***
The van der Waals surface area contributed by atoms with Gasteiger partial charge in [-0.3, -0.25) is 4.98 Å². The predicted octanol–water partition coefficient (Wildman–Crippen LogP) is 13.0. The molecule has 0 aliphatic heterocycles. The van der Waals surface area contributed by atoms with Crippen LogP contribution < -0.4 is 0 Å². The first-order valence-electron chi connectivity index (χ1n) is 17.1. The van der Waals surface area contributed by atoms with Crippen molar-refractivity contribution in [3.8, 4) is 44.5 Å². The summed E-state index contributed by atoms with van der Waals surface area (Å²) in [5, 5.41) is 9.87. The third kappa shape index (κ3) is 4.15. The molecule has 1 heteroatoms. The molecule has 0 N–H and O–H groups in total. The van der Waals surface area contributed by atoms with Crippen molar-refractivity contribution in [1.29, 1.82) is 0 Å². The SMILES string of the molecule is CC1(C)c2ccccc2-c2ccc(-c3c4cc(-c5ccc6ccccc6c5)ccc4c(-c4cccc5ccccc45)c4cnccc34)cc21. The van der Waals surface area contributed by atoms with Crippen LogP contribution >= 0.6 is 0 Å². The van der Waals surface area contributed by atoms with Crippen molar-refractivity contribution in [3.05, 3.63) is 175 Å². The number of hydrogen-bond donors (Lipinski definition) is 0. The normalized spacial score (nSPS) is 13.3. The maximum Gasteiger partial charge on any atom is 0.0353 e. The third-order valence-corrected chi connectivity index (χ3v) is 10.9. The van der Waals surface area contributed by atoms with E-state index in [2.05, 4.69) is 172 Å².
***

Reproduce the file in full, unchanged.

The van der Waals surface area contributed by atoms with Gasteiger partial charge in [-0.3, -0.25) is 4.98 Å². The predicted octanol–water partition coefficient (Wildman–Crippen LogP) is 13.0. The molecule has 0 aliphatic heterocycles. The van der Waals surface area contributed by atoms with Crippen LogP contribution < -0.4 is 0 Å². The first-order valence-electron chi connectivity index (χ1n) is 17.1. The van der Waals surface area contributed by atoms with Crippen molar-refractivity contribution in [3.8, 4) is 44.5 Å². The summed E-state index contributed by atoms with van der Waals surface area (Å²) in [5, 5.41) is 9.87. The third kappa shape index (κ3) is 4.15. The molecule has 1 heteroatoms. The molecule has 0 N–H and O–H groups in total. The van der Waals surface area contributed by atoms with Crippen molar-refractivity contribution in [1.29, 1.82) is 0 Å². The SMILES string of the molecule is CC1(C)c2ccccc2-c2ccc(-c3c4cc(-c5ccc6ccccc6c5)ccc4c(-c4cccc5ccccc45)c4cnccc34)cc21. The van der Waals surface area contributed by atoms with Crippen LogP contribution >= 0.6 is 0 Å². The van der Waals surface area contributed by atoms with Crippen molar-refractivity contribution in [3.05, 3.63) is 175 Å². The number of hydrogen-bond donors (Lipinski definition) is 0. The normalized spacial score (nSPS) is 13.3. The maximum Gasteiger partial charge on any atom is 0.0353 e. The third-order valence-corrected chi connectivity index (χ3v) is 10.9. The van der Waals surface area contributed by atoms with E-state index in [2.05, 4.69) is 172 Å².